No, that's not the Countess Olenska. That's Edith Wharton. Maybe she's on her way to the opera. Or posing for a portrait in Newport. Whatever. SOURCE

No, that’s not the Countess Olenska. That’s Edith Wharton. Maybe she’s on her way to the opera. Or posing for a portrait in Newport. Whatever. SOURCE

Can you spoil a book that’s been around this long? Maybe. I’ll do it anyway. I have no scruples. Ellen and Newland never do get to hook up, other than a few kisses and scandalous conversation. A lot of promises, near misses, and inconceivably bad timing combine to make their romance desperate and tragic. This book reminded me a lot of Anna Karenina, only with some gender swapping, role reversal, and lack of suicides by train, sled, or other means of conveyance. In short? Totally worth the effort. Particularly when half the work was done for me by a brilliant narrator whose inflection kept me enthralled and never drowsy. Three cheers for carriages, parasols, and the impossible standards of the impossibly wealthy. Hear, hear, Edith Wharton! May your subtle, snarky social commentary live on in perpetuity.

Alright, Bookworms. Apparently there was a 1991 movie version of this book made starring Daniel Day Lewis as Archer (tolerable), Winona Rider as May Welland (a stretch, at best) and Michelle Pfieffer as Ellen Olenska (horrendously and completely wrong and awful.) I learned of this while trolling the internet, and I sure as heck won’t be seeking it out. You know you’ve been waiting to rant about this one. Every book lover has this problem. What casting decisions for the movies based on your favorite books have made you CRINGE?

45 Responses to “Impossible Standards of the Impossibly Wealthy: The Age of Innocence by Edith Wharton”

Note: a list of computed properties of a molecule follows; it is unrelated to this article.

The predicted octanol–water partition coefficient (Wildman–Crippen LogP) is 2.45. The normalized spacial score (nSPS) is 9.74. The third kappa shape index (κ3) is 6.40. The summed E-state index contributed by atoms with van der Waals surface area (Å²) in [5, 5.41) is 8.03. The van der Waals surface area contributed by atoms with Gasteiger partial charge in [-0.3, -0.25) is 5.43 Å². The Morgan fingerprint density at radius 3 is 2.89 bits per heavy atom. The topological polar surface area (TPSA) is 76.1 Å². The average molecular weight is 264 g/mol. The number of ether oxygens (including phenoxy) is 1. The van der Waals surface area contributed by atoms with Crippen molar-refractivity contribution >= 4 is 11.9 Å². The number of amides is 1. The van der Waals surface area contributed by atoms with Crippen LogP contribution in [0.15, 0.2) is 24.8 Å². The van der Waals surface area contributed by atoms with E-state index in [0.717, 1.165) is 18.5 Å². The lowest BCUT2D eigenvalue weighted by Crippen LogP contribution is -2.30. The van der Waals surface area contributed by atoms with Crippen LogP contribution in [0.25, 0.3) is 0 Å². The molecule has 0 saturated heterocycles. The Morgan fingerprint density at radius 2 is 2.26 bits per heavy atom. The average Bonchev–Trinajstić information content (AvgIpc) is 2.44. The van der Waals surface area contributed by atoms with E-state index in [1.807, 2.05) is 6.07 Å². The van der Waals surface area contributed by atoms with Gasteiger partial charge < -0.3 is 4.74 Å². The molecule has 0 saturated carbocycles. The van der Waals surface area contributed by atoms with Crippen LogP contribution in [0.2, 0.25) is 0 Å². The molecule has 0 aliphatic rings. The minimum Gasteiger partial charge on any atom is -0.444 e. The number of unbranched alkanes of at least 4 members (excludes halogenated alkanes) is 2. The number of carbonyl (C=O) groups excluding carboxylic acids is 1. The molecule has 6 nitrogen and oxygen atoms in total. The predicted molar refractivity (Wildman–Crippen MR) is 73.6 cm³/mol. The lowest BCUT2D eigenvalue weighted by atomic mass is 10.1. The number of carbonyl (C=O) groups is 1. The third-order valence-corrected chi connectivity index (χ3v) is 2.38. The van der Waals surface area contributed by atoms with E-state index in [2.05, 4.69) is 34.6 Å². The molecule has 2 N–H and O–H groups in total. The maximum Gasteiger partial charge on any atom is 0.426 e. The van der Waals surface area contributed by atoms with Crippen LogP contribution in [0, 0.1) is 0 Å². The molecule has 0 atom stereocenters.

1. Ashley F

    I have to admit, I’ve never made it through an audio book. I downloaded a few back in the day and I found that if I was doing something else I’d just tune the book out to background noise. Apparently I have ADD.

    • Words for Worms

      I can only listen to them in the car. I find they keep my brain more engaged than music, which is good because it makes me a better driver than when I’m all zoned out in music land. Music lets my mind wander too much.

      • Ashley F

        I’ve never tried in the car. I had one going once while I was jogging and found I just zoned out and ignored it then would catch random words and be all confused.

  2. Charleen

    The only thing that comes to mind is how OLD everyone was in the HP movies. Not the kids, I get that kids grow faster than movies do (and honestly they were like 21 playing 17 in Deathly Hallows, that’s really not bad). But the adults! Lily & James were like 20 when they died, so why do all their pictures look like they’re in their 30’s? And Snape and Sirius and Pettigrew should all be in their 30s NOW, so why are they all like 50? I mean, I guess since they’re ALL older than they should be you can sort of pretend Lily & James had Harry much later in life than they did. But still. Bugs me.